Something has got to be done about the airline industry.
Upon my return from attending the National Association of Black Journalists Conference in Las Vegas, friends and family asked me if I had a good time while I was there. My initial response was, "No." But after much thought, I realized that I had in fact had a great time, but had temporarily forgotten about my experience due to my ordeal with the travel portion of the trip.
On my departure, I was scheduled to leave Charlotte, with a connection in Atlanta and onto Las Vegas. Well, the flight out of Charlotte was delayed, so I had to run full-speed ahead through Hartsfield-Jackson airport to make the next flight, which was delayed and at a different gate than the one posted on my boarding pass and on the departure board. Fast forward to the end of the trip. My flight was cancelled and I was re-booked onto a different flight on a different airline. I was bummed about the cancellation but excited because this was a direct flight; however, the excitement was short-lived. The new flight was delayed for more than three hours.
A recent article in The New York Times stated that airline delays are at their highest level in at least 13 years. The Department of Transportation said the industry's on-time performance in the first six months of the year was its worst since 1995, the earliest period for which the agency has comparable data. In June, nearly one third of domestic flights on major American airlines were late. According to an article in The Baltimore Sun, the on-time arrival rate of U.S. airlines in June was just above 68 percent, compared with roughly 73 percent in June last year, according to Transportation Department data. So far in 2007, nearly 25 percent of flights on the 20 largest carriers have arrived late, the agency said. Can you imagine being late for your job 32 percent of the time ... and still having one?
The airlines have run amok, and it is the passengers that are paying for it. The industry states that the reasons for the delays include weather-related issues and that air travel is on the rise. Bad weather cannot be helped and most people would choose safety over travel any day. But many of these delays are not weather-related and are the result of poor management. Like some hair salons, it seems to me that airlines have more passenger slots available than they have personnel to meet the needs of the passengers. In a quest to get as much money as possible, the airlines offer more flights than they can handle and then pretend as if they cannot deal with the large volume of passengers and their luggage.
In June 2007, lost, damaged, delayed or stolen baggage reports rose to 7.9 per 1,000 passengers, up from 6.3 per 1,000 in June 2006. Complaints about airline service filed with the government rose 43 percent from June 2006. Canceled trips rose to 2.7 percent of domestic flights in June, up from 1.7 percent in June of last year. The airline industry links the increased delays on a lack of a modern, satellite-based air traffic control system, combined with increasing demand. "We're not surprised by the numbers," said David A. Castelveter, a spokesman for the Air Transport Association, the airlines' trade group. "We have been saying for some time: It's going to get worse before it gets better." This attitude is exactly why I'm contemplating not flying any time soon.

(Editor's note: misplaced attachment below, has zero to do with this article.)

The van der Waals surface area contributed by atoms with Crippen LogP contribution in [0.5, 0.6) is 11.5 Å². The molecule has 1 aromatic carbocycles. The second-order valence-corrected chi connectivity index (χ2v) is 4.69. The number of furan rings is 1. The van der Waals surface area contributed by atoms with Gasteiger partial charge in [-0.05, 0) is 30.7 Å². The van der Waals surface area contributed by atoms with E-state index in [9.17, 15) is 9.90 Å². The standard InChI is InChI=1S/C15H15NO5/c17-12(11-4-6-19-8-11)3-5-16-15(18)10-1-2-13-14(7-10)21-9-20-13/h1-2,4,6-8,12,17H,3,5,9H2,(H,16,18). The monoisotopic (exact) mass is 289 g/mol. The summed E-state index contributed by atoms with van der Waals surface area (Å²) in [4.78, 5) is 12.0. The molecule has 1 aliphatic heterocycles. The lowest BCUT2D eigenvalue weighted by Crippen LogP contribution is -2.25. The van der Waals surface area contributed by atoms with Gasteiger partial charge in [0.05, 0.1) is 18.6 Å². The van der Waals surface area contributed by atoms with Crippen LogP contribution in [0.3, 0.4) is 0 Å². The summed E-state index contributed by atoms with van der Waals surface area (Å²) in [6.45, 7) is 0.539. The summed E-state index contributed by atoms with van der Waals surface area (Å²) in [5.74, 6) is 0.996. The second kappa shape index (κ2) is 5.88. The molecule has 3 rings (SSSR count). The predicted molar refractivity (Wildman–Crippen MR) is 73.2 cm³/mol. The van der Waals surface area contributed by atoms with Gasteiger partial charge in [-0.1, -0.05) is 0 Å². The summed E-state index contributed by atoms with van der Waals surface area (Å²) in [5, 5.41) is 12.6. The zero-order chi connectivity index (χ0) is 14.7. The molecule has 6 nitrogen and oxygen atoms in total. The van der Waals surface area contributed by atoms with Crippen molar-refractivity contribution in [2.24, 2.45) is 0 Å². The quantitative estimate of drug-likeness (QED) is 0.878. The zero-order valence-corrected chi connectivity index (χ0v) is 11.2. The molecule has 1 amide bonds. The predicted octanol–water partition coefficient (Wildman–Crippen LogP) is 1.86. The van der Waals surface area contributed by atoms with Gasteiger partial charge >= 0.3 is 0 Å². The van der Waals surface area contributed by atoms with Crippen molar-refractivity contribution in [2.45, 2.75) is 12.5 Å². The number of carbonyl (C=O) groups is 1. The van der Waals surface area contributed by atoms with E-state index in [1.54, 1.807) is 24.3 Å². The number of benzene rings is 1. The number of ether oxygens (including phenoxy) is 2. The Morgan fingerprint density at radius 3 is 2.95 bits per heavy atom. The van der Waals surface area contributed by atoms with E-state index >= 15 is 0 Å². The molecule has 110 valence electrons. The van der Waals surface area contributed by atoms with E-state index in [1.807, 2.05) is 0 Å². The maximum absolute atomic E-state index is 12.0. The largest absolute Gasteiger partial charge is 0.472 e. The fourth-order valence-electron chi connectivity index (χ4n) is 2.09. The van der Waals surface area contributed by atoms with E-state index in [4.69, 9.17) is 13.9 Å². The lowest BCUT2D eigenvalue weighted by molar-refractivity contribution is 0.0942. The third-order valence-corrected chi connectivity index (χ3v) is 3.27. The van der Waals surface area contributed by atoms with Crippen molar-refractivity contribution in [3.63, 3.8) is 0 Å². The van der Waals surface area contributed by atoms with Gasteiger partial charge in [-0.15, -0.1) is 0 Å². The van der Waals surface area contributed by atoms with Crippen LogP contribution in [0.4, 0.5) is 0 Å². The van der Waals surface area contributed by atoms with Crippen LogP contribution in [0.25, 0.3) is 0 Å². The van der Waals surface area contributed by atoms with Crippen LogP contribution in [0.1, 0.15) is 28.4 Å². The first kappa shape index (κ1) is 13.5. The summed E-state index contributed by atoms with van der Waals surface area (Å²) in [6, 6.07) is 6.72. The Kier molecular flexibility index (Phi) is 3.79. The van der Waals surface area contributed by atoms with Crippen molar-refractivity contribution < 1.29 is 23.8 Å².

Why is the mistreatment of passengers an acceptable result of this precarious situation? It's clear that the airline industry has a plan to fail, which is the direct result of their failure to plan, without regard for the needs and rights of passengers. Why would I want to continue to fly, especially if I don't have to? Luckily, passengers have been complaining to their congressional representatives about the delays, and a Passenger Bill of Rights is currently being mulled over. In their defense, the airline industry and the Federal Aviation Administration have been pushing for a comprehensive upgrade to the existing radar-based system but have been mired in an intense political battle over who will pay for it -- big airlines or smaller aircraft users such as corporate jets. Again, it is the passengers who are made to pay, while the corporations work out details.
In the meantime, airline travel will continue to be troublesome. Traveling is hard enough, having to worry about potential terrorists and equipment malfunctions, without having to also endure the stress caused by solvable delays. Stop offering more flights than you can handle. Get a system that works. Having people wait on the tarmac for five hours at a time should never be allowed to happen unless there are extreme circumstances. If there are extreme circumstances, have a plan. How come there are not designated gates at airports that are only used for emergency situations?
At any rate, the airlines must pull themselves out of this sea of mediocrity. Yes, we live in a culture that is moving towards mediocrity at the speed of light, but this should not happen with our airlines. Bankruptcies, security breaches and major delays do not make passengers feel safe or appreciated. The bar has to be raised. Passengers need to continue to hold the airlines accountable for their actions, since it seems as if the FAA and ATA are not interested in performing that part of their job. Further, if you or I only made deadlines 68 percent of the time we would be fired. It is only fair to require that a greater effort be made by the airlines to better serve their passengers.
Nsenga K. Burton is a Charlotte-based writer, professor and filmmaker.